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Saturday, September 04, 2010

Why Morrissey says these things

All discussions about whether Morrissey is a "racist" (whatever that means) are a waste of ink, breath and, in some cases, money. What's more interesting about his latest blurt in The Guardian is that the choice of words - "you can't help but feel that the Chinese are a subspecies" - suggests that he started to say one thing and then said another.

Unless Morrissey is more familiar with zoological taxonomy than I'm giving him credit for he may have started that sentence gaily accelerating towards saying that the Chinese were "sub-human" before a self-censoring synapse intervened and persuaded him to say "sub species" instead. As he said it there must have been a Homer Simpson thought bubble above his head admitting "I don't have a clue what this term means - why didn't I just say they were horrible to animals?".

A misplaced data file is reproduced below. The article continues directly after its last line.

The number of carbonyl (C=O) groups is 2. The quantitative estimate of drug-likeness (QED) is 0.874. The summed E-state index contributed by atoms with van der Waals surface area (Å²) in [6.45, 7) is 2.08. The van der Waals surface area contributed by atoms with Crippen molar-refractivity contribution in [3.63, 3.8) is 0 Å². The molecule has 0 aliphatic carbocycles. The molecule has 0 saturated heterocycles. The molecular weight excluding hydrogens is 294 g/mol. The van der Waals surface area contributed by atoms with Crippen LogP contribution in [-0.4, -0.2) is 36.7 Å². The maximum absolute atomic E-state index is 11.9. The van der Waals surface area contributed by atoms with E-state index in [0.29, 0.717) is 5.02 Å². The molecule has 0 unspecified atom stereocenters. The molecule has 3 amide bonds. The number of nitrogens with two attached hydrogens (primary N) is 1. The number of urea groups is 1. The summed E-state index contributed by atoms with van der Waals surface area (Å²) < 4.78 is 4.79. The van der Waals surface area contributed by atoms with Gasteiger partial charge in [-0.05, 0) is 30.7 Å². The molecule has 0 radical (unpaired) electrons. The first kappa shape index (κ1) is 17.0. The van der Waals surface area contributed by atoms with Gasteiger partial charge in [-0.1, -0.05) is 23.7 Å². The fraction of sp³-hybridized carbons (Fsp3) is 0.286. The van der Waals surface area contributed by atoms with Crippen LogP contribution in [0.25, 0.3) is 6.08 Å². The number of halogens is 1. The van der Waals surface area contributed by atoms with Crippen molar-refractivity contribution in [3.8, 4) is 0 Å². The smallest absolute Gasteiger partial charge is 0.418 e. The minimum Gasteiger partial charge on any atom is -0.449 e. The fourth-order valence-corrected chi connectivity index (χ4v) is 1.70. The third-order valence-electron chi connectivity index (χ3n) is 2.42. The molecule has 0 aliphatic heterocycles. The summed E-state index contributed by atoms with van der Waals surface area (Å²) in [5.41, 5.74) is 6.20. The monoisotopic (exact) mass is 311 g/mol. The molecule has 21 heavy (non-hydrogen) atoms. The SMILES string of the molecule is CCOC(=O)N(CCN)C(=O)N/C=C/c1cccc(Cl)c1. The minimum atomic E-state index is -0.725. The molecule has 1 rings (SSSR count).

Why does he do it? Most of us have never known the erotic thrill of being invited to say anything we like into a tape recorder. Just imagine that feeling. It's powerful medicine. For an egomaniac like Morrissey it's a reason for living. And for a personality like him, who only knows what he thinks when he hears himself saying it, it's a permanent invitation to get himself into trouble.

The Guardian prints the whole interview and then editorialises about how shocking it is, so they get to have it both ways. The twitterati will huff and they will puff. Funny how "Disgusted Of Tunbridge Wells" seems to have so quickly given way to "Appalled of Stoke Newington".

World turns. Chinese wonder who this Morrissey is.